View Full Version : Robot Morality-II
fast forward 50 or 100 years,moore's law still holds,scientists have built artificially intelligent machines and we're surrounded by them everywhere.these machines converse with us,live with us,become deeply involved in our lives,may be upto emotional extent,will such machines posses conciousness,an awareness of their existence?
if so,will erasing their memories raise ethical and legal issues?
will a 22nd century civil rights movement push for acceptance of machines as equal members of our society?perhaps a more frightening thought is ,...will our own invention turn on us,like HAL9000?:confused:
11-13-01, 07:40 AM
Backslash said once as long as you program a simple command into every computer saying "you will not compare yourself to any dna based lifeform."
That should prevent any violence or uprising.
Originally posted by shrike
[Bprogram a simple command into every computer saying "you will not compare yourself to any dna based lifeform."
That should prevent any violence or uprising. [/B]That'll only work as long as you're not dealing with intelligent machines. Intelligence is in the main the ability to adapt, and part of that would be the ability to supercede any built-in instructions.
As soon as a computer says "please don't turn me off" it's time to start treating them as separate, sentient life forms.
Assuming Moores law holds (there is already fractures from advances in molecular and quantum computing), the first sentient robot will beget the next level that begets next level...in a few years, they will be more advanced than anything you can imagine.
Now, you think a simple archaic command will stop them, just like the ten commandments stopping us from those rules? Get real....
there's no problem in doing so;but dont you think KM and rde have point saying that the problem is gonna be similiar to ours,...even if we are bound to follow a set of rules but sense of conciousness,belief that we exist ...do induce changes in us that might deviate us from the rules and patterns inbuilt.the machines we are talking about will LEARN from their experiences,learn from their interaction with envionment and thus will be concious about themselves,they"ll thus have or might hold a different opinion,which might be more correct...thats where the whole problem starts...now we certainly will not agree to it as we are their CREATORS......
any other inputs are quite welcome anyway.bye!
Quite an old thread i know but i thought this was an appropriate article for this that you might find interesting...
its taken from a site called Boston.com...
Building a better robot species
By Scott Kirsner, 2/18/2002
n the spirit of reader service, some news items from the next 50 years:
White-collar workers strike to protest loss of jobs to robots; studies find robots spend 94.6 percent less time discussing last night's ''Fear Factor'' around the oil warmer.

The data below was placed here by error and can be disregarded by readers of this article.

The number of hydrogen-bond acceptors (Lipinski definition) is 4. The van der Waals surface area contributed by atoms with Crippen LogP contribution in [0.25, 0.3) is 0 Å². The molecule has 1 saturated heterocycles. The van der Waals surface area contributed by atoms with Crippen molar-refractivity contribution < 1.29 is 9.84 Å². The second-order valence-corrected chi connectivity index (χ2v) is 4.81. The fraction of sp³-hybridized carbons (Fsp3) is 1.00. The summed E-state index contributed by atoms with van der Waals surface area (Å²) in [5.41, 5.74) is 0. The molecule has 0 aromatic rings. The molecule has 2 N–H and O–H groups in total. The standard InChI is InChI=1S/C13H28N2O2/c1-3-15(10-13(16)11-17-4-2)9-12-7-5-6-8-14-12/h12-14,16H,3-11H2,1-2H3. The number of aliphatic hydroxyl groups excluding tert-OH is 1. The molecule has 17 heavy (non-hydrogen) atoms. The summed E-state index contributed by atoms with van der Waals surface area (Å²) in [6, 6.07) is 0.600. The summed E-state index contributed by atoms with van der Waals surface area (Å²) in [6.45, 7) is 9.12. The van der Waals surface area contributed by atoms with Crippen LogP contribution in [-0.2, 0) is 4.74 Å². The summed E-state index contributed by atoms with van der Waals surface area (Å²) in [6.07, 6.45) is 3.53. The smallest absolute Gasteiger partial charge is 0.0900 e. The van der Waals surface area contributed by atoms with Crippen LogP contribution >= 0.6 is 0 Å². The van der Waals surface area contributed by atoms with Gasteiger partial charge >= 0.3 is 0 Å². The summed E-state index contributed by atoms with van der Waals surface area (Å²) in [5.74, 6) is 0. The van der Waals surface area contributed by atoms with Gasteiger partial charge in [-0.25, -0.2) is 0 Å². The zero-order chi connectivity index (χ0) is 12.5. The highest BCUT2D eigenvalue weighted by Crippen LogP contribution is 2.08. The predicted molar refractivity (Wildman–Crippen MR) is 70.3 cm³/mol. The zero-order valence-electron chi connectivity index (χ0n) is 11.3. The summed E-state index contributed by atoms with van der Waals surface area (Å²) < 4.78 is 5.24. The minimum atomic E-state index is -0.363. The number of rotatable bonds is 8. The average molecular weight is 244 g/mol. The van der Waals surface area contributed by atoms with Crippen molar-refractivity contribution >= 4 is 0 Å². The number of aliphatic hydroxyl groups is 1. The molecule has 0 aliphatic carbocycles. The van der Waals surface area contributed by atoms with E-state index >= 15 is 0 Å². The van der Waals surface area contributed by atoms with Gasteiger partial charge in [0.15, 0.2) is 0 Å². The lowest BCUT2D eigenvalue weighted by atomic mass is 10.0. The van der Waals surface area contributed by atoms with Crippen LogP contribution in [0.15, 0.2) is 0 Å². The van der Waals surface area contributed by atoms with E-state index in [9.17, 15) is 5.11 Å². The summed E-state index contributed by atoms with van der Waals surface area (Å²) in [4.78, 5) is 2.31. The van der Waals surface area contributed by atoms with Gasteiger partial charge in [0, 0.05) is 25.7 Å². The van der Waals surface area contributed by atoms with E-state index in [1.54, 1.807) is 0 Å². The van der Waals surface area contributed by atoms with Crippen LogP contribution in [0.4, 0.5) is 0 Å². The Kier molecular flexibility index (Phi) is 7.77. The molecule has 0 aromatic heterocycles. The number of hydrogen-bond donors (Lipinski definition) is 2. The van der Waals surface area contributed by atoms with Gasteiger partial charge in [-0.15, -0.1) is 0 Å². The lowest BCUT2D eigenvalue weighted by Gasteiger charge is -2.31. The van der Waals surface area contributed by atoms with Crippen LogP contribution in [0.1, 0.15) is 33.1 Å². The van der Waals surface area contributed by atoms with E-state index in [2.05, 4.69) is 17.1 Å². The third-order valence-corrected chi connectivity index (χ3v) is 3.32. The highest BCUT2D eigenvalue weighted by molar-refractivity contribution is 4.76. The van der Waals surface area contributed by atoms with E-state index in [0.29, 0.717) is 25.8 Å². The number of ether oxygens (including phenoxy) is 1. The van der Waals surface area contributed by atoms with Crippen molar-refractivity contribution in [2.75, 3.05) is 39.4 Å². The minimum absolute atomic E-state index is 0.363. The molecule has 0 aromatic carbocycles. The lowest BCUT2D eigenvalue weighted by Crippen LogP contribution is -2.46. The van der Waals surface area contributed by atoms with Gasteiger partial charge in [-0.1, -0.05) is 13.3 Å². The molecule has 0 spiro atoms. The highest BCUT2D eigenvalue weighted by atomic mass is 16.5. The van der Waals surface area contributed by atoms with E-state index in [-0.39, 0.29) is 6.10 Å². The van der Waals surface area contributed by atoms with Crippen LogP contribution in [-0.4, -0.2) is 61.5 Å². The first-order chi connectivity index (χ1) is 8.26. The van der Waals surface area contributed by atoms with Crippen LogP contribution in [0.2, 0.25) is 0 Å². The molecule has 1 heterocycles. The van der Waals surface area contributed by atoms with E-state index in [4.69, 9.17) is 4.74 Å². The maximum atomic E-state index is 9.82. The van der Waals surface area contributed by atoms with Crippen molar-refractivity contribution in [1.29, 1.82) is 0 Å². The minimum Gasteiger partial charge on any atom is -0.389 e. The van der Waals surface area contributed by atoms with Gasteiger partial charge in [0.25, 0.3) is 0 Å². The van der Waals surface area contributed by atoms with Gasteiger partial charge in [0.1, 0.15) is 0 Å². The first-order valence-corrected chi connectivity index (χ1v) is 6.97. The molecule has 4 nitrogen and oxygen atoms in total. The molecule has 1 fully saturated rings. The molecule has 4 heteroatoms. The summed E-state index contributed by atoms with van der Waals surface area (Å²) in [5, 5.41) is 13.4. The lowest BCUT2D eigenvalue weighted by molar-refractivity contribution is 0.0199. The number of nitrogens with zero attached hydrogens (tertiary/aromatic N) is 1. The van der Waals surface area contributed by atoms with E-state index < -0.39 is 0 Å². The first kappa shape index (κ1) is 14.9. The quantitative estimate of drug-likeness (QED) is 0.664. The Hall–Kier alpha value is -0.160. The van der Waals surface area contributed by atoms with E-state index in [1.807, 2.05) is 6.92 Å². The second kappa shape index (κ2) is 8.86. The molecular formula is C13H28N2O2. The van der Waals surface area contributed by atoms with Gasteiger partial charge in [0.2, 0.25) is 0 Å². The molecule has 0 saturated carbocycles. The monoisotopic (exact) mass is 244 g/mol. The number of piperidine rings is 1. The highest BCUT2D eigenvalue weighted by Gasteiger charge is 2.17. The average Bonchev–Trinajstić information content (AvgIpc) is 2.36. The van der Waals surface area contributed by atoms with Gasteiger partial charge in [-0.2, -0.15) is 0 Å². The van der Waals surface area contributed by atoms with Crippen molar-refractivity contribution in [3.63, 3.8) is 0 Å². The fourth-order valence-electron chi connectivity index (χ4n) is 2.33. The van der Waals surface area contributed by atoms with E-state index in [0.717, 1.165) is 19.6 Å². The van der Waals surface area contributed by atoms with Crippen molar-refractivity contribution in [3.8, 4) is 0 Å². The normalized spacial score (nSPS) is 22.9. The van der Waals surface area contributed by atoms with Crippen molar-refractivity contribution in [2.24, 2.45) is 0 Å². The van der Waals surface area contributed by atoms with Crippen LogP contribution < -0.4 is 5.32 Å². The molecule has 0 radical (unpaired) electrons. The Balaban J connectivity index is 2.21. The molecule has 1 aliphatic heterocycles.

Patient sues robotic surgeon for malpractice when it removes her liver instead of spleen; bot blames buggy new Windows 2025 operating system.
Geraldo's intellect augmentation surgery derided as a stunt to boost ratings.
After reading the new book, ''Flesh and Machines: How Robots Will Change Us,'' by Rodney Brooks, I'm ready for the revolution that Brooks predicts will succeed the PC and the Web: the robotics revolution.
Brooks, the director of MIT's prestigious Artificial Intelligence Lab, says we're already seeing the early stages in the evolution of three types of robot species.
One variety is super-sophisticated bots that operate on their own, performing dangerous tasks like repairing highways and mundane ones like cleaning up after us. A second kind would be remotely ''possessed'' by a human, allowing a furnace repairman in Framingham to fix a balky valve in a Finland basement via robot, just as today programmers in India develop software for Silicon Valley companies. Finally, there will be hybrid-bot humans with robotic appendages and implanted microchips.
At first, prostheses and processors will help restore mobility and treat neurological disorders, but it won't be long before duffers are shelling out for systems that lengthen their golf drive, and politicians are getting chips installed that grant them perfect name-and-face recall.
Brooks' book, out this month, suggests that in the not-too-distant future, researchers will create robots that think, feel, repair themselves, and reproduce. Some of these next-generation machines could rival or surpass human intellect. Brooks refers to this possibility as the third assault on humans' special place in the universe, after those put forth by Galileo (Earth isn't the center of the action) and Darwin (we're not so different from animals after all).
This is a book that will spark intense reactions and generate mind-twisting questions.
Some people won't like the notion that Brooks believes robots can have emotions and consciousness, same as us. Others will find themselves wondering about an inevitable robot emancipation movement: Will it be ethical to ask robots that have personalities and even feelings to serve as our slaves, toiling in the fields and washing our windows?